bathroom humor

How Broad City Encouraged Women to Be Their Grossest, Truest Selves

Photo: MTV

Can you picture Rachel Green wearing blood-stained jeans on Friends so she can sneak weed through airport security in her vagina? What about Carrie Bradshaw devising a plot to sneak literal shit out of a toilet because her friend’s crush is there and the water’s stopped running?

Of course you can’t. These seminal TV heroines of the late ’90s and early aughts were proper; even when they struggled, Rachel and Carrie were always gorgeous, always well-dressed, and always unrealistically well-off. But while they were presented as representative of, and aspirational for, the generation of young women who watched them, characters like Rachel and Carrie were always several degrees removed from most women’s reality. They wouldn’t dare poop-scoop or use “nature’s pocket” to store their weed.

Then there’s Ilana Wexler, who’s done both.

Broad City, now in its fifth and final season, has brashly delighted in all things icky since its premiere. Protagonists Ilana (Ilana Glazer) and Abbi (Abbi Jacobson) have navigated their 20s with occasional splashes of potty humor that are most satisfying for their utter honesty; we peer into their toilet bowls and see ourselves reflected in the water.

TV has long neglected to consider women’s bodies as anything other than sexual objects. Men could fart up the screen, but on TV, a woman’s bodily functions either went unmentioned or were presented as shameful and disgusting. There’s a whole plotline in Friends where the guys are grossed out by breast milk. And Sex and the City, title aside, erred prude when it came to bodily functions: An entire episode was devoted to the importance of a closed bathroom door.

Broad City, on the other hand, lets us right into the bathroom with its characters. In season one, we glimpse a day in Abbi and Ilana’s lives, from their commutes to their bathroom time (Abbi cleaning the Soulstice toilet; Ilana sleeping in a stall at work). Two seasons later, emboldened, the show repeated the split screen, but this time kept the camera in Abbi and Ilana’s personal bathrooms over a series of days: Whether the girls were straightening pubes, kissing a pee-soaked (negative) pregnancy test, smoking weed, shitting, singing into hair brushes, or hooking up with strangers, their lives clearly didn’t stop for the interruption of bodily functions. The bathroom wasn’t off-limits. The split screen gives insight into their individual routines and personalities, and shows that they’re both a little gross (literally) and a little messy (in life).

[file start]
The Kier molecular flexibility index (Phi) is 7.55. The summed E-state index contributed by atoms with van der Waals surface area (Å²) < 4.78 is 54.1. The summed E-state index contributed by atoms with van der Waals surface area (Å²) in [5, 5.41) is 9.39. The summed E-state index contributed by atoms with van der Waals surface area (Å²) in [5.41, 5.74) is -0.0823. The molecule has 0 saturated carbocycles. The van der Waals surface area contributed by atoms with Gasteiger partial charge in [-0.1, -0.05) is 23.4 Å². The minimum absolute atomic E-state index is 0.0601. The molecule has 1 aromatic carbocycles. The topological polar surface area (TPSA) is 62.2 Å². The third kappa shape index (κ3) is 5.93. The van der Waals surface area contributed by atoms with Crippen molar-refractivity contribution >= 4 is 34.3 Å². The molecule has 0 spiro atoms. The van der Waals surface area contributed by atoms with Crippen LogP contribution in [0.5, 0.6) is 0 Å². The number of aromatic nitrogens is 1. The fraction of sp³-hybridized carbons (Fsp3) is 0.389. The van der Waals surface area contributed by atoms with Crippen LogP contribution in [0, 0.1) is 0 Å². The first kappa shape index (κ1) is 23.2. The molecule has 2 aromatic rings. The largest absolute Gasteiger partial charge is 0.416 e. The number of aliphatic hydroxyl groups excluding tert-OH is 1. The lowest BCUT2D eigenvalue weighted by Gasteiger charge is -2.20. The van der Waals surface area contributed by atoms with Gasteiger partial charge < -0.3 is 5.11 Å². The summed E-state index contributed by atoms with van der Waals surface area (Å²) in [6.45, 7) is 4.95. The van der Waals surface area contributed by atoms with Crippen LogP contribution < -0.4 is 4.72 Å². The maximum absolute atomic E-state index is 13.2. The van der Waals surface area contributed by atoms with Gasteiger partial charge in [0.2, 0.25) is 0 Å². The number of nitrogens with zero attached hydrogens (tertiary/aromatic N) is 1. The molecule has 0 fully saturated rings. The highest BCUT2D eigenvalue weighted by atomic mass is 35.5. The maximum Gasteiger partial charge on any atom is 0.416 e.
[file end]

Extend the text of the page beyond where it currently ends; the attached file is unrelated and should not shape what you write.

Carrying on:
Gross is a part of life, after all, especially for young, broke women navigating NYC with willful optimism. When Abbi’s air-conditioning breaks during a heat wave and she wants to have sex with Stacy (played by an appropriately sweaty Seth Rogen), they both do what they must to stay dry: She sneaks to the bathroom to blast her hair dryer under her shirt; he stuffs paper towels into his butt crack. And they have sex anyway! Because sometimes, your AC is broken and you’re both super sweaty, but you want to have sex and that’s what you’re working with.

And Abbi and Ilana aren’t working with much, which may be why their lives feel accessible in a way that their TV predecessors’ weren’t. (See: Carrie’s lifestyle on a columnist’s salary or the entire Friends apartment.) In part, this reflects the massive cultural shift we’ve undergone in the last 15 years. Millennials are poorer than previous generations and, in turn, might be more fiscally conscious. At the same time, there’s an increased pressure to perform publicly due to the influx of social media: Selecting, writing, and editing our own posts lends to the curation of a specific personality. The increased artificiality, and our awareness thereof, can leave us craving something that presents as more “real” — just look at Aerie’s recent (and fraught) REAL campaign that celebrates its lack of image retouching and diverse models. Even as millennials are performing their lives in their own feeds, they’re doing so with an awareness that retouching exists, that social media is fake — so why not spend time with something real?

That Broad City, in all its grossness and glory, takes place now is not an accident; the rise of social media has compelled many users to share all of themselves in a counterreaction to the obvious doctoring of images and experiences. We increasingly don’t want to be sanitized, and Abbi and Ilana sure aren’t. Sure, they can pull it together enough to look great at a party, but Ilana will still end up shattering a Champagne glass, and Abbi is wearing the one good dress she could afford that she’s worn a million times.